Alzheimer's disease (AD) is the most common type of dementia, affecting one in nine people age 65 and older. One of the most important neuropathological characteristics of Alzheimer's disease is the aggregation and deposition of the protein beta-amyloid. Beta-amyloid is produced by proteolytic processing of the Amyloid Precursor Protein (APP). Production of beta-amyloid from APP is increased when cells are subject to stress since both APP and beta-secretase are upregulated by stress. An increased beta-amyloid level promotes aggregation of beta-amyloid into toxic species which cause an increase in reactive oxygen species (ROS) and a decrease in cell viability. Therefore reducing beta-amyloid generation is a promising method to control cell damage following stress. The goal of this thesis was to test the effect of inhibiting beta-amyloid production inside stressed AD cell model. Hydrogen peroxide was used as stressing agent. Two treatments were used to inhibit beta-amyloid production, including iBSec1, an scFv designed to block beta-secretase site of APP, and DIA10D, a bispecific tandem scFv engineered to cleave alpha-secretase site of APP and block beta-secretase site of APP. iBSec1 treatment was added extracellularly while DIA10D was stably expressed inside cell using PSECTAG vector. Increase in reactive oxygen species and decrease in cell viability were observed after addition of hydrogen peroxide to AD cell model. The increase in stress induced toxicity caused by addition of hydrogen peroxide was dramatically decreased by simultaneously treating the cells with iBSec1 or DIA10D to block the increase in beta-amyloid levels resulting from the upregulation of APP and beta-secretase.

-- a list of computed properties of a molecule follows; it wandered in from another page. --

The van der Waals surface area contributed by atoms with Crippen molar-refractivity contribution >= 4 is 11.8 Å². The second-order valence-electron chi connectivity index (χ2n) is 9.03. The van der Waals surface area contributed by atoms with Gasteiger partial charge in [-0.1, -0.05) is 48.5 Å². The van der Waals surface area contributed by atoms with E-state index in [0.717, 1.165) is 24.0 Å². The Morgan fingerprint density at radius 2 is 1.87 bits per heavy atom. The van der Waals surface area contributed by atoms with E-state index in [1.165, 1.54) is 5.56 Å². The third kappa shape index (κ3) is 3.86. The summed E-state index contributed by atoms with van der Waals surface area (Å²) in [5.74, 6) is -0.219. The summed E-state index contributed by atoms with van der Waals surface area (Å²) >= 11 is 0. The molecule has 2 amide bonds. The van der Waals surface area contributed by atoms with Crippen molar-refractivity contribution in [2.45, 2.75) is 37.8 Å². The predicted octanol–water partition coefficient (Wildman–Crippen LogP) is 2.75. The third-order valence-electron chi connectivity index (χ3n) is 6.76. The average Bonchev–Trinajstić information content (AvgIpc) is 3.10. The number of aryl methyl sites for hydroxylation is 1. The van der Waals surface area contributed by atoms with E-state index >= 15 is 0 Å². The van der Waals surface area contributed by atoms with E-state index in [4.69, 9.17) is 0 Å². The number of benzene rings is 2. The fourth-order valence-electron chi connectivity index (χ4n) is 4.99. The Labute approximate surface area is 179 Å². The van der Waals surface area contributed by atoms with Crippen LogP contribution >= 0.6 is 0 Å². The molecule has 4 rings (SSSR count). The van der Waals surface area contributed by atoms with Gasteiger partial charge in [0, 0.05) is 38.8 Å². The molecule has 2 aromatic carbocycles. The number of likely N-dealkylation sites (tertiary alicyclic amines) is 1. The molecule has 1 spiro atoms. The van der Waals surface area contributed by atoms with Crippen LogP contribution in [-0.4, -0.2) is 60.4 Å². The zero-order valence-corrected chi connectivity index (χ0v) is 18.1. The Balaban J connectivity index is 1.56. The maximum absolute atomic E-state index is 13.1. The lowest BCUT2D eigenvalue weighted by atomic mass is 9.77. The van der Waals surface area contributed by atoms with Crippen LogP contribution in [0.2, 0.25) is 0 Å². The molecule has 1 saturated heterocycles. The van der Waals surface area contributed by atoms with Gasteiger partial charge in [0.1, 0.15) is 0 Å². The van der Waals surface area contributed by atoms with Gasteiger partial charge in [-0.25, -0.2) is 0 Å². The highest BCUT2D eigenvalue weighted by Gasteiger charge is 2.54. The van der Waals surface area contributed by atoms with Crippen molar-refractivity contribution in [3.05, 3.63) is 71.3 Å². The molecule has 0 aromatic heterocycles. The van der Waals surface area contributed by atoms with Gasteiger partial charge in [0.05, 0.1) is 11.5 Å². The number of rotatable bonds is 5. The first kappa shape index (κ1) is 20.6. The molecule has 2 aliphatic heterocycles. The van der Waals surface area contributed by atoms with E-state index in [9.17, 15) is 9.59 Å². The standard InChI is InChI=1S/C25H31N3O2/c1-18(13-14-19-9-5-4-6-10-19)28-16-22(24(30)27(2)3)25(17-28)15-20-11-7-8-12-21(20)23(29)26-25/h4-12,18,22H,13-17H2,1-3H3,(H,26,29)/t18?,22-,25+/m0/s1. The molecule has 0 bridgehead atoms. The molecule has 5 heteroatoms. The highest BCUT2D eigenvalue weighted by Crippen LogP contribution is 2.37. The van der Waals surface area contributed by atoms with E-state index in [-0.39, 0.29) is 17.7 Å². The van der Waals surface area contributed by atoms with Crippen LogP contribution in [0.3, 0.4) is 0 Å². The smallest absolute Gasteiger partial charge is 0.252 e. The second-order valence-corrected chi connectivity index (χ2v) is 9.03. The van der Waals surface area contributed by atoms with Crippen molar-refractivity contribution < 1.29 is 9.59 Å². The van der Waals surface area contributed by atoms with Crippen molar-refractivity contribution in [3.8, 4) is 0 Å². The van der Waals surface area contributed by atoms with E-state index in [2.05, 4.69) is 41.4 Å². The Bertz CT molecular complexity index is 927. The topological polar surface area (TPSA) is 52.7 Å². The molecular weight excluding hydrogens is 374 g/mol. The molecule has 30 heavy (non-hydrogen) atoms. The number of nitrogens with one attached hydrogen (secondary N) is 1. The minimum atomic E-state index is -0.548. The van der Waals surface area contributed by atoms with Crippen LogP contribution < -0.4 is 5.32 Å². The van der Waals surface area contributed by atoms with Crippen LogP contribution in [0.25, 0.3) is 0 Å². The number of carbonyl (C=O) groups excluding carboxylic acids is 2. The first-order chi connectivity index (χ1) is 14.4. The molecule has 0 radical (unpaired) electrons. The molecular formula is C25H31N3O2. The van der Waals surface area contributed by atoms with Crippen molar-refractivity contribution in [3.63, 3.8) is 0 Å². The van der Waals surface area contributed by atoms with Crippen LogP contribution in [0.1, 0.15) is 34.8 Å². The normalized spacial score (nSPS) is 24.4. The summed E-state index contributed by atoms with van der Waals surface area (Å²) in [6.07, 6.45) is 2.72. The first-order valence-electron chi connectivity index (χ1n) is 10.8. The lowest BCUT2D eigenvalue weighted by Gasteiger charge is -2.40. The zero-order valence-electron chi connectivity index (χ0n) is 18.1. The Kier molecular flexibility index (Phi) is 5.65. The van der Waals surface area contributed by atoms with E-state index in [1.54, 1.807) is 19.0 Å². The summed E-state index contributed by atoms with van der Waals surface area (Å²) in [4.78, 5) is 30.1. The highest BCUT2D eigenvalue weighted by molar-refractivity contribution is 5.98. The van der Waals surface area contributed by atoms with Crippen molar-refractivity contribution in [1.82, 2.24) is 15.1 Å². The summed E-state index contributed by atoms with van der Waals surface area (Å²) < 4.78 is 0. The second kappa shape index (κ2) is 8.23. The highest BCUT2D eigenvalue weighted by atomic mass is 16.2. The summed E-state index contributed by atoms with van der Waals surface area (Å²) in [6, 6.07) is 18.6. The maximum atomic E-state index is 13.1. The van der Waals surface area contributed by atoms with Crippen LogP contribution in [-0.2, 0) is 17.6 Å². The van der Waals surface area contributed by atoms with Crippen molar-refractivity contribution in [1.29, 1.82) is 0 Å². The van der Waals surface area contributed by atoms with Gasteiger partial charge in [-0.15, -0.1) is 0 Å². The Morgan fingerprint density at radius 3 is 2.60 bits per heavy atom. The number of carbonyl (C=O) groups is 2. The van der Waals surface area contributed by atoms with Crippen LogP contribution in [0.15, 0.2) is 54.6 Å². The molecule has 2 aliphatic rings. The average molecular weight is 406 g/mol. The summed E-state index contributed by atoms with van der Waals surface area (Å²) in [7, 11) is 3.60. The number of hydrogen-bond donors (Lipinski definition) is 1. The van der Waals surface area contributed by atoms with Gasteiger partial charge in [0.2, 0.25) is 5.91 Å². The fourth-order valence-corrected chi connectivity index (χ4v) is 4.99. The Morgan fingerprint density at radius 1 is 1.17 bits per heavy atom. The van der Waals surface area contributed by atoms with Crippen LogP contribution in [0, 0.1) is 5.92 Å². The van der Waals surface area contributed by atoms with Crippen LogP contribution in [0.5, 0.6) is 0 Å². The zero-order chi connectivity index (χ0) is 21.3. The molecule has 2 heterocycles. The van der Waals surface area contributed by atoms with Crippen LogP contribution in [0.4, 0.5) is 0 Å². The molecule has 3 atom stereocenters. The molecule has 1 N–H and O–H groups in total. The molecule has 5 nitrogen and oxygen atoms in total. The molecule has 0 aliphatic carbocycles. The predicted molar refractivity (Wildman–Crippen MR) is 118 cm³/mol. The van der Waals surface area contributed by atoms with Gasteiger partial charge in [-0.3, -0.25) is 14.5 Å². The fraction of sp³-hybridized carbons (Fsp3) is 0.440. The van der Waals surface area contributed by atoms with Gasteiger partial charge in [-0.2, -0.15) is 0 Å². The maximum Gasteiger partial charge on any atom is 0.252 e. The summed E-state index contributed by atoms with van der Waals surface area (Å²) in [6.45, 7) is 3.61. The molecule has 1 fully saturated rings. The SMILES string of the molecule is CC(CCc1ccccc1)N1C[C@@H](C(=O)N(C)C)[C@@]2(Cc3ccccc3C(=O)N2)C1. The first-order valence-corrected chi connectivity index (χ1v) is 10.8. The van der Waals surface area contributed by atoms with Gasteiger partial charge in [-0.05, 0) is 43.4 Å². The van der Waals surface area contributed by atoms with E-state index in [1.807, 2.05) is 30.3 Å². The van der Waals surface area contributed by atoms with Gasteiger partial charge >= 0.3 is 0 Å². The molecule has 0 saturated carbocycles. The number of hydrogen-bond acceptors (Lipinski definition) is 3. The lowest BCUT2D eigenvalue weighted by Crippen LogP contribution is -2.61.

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Date Created
2014

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Lead identification, optimization and characterization of novel cancer treatment strategies using repositioned drugs